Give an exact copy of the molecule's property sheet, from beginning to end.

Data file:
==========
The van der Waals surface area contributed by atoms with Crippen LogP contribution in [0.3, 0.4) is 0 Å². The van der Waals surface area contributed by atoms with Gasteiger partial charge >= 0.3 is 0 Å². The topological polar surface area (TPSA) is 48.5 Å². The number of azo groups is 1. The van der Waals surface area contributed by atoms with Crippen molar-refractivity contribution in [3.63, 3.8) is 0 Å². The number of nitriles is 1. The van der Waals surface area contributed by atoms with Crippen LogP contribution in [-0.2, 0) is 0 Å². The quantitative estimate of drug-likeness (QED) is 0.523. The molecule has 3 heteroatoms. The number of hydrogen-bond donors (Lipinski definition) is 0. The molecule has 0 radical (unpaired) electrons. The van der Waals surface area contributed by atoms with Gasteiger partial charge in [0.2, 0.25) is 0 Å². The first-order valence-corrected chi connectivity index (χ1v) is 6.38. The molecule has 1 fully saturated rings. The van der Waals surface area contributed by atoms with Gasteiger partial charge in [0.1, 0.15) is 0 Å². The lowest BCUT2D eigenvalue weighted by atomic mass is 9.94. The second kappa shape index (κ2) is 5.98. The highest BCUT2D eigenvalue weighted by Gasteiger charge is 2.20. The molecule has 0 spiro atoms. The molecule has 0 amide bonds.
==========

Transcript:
The van der Waals surface area contributed by atoms with Crippen LogP contribution in [0.3, 0.4) is 0 Å². The van der Waals surface area contributed by atoms with Gasteiger partial charge >= 0.3 is 0 Å². The topological polar surface area (TPSA) is 48.5 Å². The number of azo groups is 1. The van der Waals surface area contributed by atoms with Crippen molar-refractivity contribution in [3.63, 3.8) is 0 Å². The number of nitriles is 1. The van der Waals surface area contributed by atoms with Crippen LogP contribution in [-0.2, 0) is 0 Å². The quantitative estimate of drug-likeness (QED) is 0.523. The molecule has 3 heteroatoms. The number of hydrogen-bond donors (Lipinski definition) is 0. The molecule has 0 radical (unpaired) electrons. The van der Waals surface area contributed by atoms with Gasteiger partial charge in [0.2, 0.25) is 0 Å². The first-order valence-corrected chi connectivity index (χ1v) is 6.38. The molecule has 1 fully saturated rings. The van der Waals surface area contributed by atoms with Gasteiger partial charge in [0.1, 0.15) is 0 Å². The lowest BCUT2D eigenvalue weighted by atomic mass is 9.94. The second kappa shape index (κ2) is 5.98. The highest BCUT2D eigenvalue weighted by Gasteiger charge is 2.20. The molecule has 0 spiro atoms. The molecule has 0 amide bonds.